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Cambridge city housing services will be refocused on people in greatest need

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Cambridge Guildhall. Picture Keith Heppell
Cambridge Guildhall. Picture Keith Heppell

Cambridge City Council announces new programme and a huge investment in new council homes

The transformation programme would deliver savings from:

A review of management and staff levels in the Housing and the Estates and Facilities services, with staff to be consulted on restructuring proposals;

Being clear about the services the council provides, and which repairs tenants are responsible for themselves;

Exploring options for sharing some housing services with other councils.

Last year, the government instructed councils to cut social housing rents by 1% annually for four years and 2017-18 will be the second year of reductions, subject to any further instructions from government. The effect of this, over the four years, will be to reduce income to the council from rents by £14.88m by 2019-20.

The council are aiming to target resources on those people in most need, to improve the efficiency of services and to make provision for savings.

Two reports published yesterday, Friday December 16, set out how the council will build at least 500 new council homes, using the £70 million granted as part of the Cambridgeshire and Peterborough devolution deal, and its own Right to Buy receipts from council house sales.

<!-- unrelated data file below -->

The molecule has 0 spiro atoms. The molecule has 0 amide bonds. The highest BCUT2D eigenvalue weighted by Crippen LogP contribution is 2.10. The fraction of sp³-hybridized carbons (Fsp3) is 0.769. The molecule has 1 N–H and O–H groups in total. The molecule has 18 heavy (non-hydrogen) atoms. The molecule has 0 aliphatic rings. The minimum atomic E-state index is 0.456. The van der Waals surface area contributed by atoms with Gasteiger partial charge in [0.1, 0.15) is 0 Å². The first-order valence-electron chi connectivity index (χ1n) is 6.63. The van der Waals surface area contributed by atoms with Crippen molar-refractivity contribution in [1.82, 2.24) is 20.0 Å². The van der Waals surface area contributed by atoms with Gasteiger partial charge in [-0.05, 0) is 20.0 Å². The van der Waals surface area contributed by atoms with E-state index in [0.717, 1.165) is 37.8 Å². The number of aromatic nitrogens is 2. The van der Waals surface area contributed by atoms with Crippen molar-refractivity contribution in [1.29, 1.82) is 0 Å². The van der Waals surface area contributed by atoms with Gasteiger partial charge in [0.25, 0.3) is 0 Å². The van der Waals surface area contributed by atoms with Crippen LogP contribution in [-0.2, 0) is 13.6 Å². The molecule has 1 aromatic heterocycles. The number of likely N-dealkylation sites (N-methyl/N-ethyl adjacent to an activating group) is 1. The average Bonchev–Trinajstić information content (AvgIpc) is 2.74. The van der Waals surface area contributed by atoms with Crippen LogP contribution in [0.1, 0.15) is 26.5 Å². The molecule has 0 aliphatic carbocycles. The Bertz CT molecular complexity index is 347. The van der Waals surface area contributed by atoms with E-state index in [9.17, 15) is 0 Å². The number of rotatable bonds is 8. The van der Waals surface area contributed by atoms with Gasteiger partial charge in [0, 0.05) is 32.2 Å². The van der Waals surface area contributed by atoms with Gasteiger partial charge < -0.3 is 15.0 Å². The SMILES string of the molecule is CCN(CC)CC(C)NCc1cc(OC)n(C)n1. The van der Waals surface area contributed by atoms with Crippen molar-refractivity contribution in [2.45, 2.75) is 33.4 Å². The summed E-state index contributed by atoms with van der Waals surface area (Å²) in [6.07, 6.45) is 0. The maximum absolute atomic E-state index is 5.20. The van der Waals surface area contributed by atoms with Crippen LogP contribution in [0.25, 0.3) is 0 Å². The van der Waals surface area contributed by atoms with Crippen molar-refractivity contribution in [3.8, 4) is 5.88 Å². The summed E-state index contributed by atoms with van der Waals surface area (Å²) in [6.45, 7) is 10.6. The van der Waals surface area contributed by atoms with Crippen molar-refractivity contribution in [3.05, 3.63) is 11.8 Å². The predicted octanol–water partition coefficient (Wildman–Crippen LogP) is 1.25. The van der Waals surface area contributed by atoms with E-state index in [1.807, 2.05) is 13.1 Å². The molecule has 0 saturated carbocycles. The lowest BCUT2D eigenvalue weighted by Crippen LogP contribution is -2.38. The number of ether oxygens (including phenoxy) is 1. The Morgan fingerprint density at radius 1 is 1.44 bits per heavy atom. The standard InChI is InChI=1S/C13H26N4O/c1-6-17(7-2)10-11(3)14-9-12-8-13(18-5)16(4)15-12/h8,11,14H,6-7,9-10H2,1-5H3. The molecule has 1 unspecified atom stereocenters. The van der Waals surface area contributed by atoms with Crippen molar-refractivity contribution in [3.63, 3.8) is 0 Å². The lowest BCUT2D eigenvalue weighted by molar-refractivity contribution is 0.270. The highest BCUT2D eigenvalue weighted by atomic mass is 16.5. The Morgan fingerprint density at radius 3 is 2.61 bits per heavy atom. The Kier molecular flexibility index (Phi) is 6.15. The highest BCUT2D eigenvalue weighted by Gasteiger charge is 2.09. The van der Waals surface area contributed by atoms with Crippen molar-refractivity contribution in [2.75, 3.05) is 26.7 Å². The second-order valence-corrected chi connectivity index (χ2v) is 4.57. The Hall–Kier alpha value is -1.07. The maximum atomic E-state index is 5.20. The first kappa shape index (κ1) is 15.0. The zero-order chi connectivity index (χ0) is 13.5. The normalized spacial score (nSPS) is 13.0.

The reports also describe how the council proposes to deliver £1.2million of savings from the council’s housing service for 2017-2018 and recognise the need to make further savings in future years.
Cllr Kevin Price, Executive Councillor for Housing ,
who has put his name forward as a Labour candidate for mayor of the Combined Authority, said: “The £70m investment in new council homes made possible by the devolution deal is great news for Cambridge. It will enable us to build significant numbers of genuinely affordable homes for people in need, and tackle the housing affordability crisis.

“Whilst the devolution grant is welcome, it does not change the fact that the council faces continued pressure on its Housing Revenue Account finances and because of that we have to keep on finding new ways of being more efficient.

“Our transformation programme aims to modernise our services, make sure we can adapt to future government policy changes and to make sure we can continue delivering the really essential things that people need from us.

“Our priority remains focusing on those people who need our help the most and who are finding life tough. It’s our view that Cambridge must be a place in which everyone can live and flourish, not just the wealthy few.”

Savings are needed to ensure the council can deliver services on a reduced budget, and in the light of changes to government policy, including a requirement to reduce rents.

Other legislative changes are expected to put pressure on the housing budget, including mandatory fixed term tenancies and the proposed sale of high value assets.

Cllr Price will decide whether to approve the recommendations in both reports at Housing Scrutiny Committee on 18 January.

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